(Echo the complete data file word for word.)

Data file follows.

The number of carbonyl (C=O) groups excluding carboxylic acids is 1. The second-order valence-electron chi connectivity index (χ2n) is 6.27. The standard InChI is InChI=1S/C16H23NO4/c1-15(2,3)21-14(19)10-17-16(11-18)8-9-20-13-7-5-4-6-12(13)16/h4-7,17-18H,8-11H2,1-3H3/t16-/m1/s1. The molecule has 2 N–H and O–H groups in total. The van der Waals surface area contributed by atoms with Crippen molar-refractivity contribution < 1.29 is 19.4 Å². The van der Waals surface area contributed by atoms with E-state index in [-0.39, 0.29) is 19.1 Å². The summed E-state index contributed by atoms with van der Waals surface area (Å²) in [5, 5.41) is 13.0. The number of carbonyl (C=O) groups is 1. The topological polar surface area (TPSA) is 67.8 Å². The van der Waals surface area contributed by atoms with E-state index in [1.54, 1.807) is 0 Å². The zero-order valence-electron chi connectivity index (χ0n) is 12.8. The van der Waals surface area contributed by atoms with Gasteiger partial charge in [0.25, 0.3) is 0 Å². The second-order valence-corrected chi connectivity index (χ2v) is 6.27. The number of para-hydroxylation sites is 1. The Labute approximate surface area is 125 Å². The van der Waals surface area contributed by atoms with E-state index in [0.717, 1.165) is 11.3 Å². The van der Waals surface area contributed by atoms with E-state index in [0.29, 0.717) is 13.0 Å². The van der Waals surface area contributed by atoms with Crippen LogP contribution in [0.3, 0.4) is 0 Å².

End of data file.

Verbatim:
The number of carbonyl (C=O) groups excluding carboxylic acids is 1. The second-order valence-electron chi connectivity index (χ2n) is 6.27. The standard InChI is InChI=1S/C16H23NO4/c1-15(2,3)21-14(19)10-17-16(11-18)8-9-20-13-7-5-4-6-12(13)16/h4-7,17-18H,8-11H2,1-3H3/t16-/m1/s1. The molecule has 2 N–H and O–H groups in total. The van der Waals surface area contributed by atoms with Crippen molar-refractivity contribution < 1.29 is 19.4 Å². The van der Waals surface area contributed by atoms with E-state index in [-0.39, 0.29) is 19.1 Å². The summed E-state index contributed by atoms with van der Waals surface area (Å²) in [5, 5.41) is 13.0. The number of carbonyl (C=O) groups is 1. The topological polar surface area (TPSA) is 67.8 Å². The van der Waals surface area contributed by atoms with E-state index in [1.54, 1.807) is 0 Å². The zero-order valence-electron chi connectivity index (χ0n) is 12.8. The van der Waals surface area contributed by atoms with Gasteiger partial charge in [0.25, 0.3) is 0 Å². The second-order valence-corrected chi connectivity index (χ2v) is 6.27. The number of para-hydroxylation sites is 1. The Labute approximate surface area is 125 Å². The van der Waals surface area contributed by atoms with E-state index in [0.717, 1.165) is 11.3 Å². The van der Waals surface area contributed by atoms with E-state index in [0.29, 0.717) is 13.0 Å². The van der Waals surface area contributed by atoms with Crippen LogP contribution in [0.3, 0.4) is 0 Å².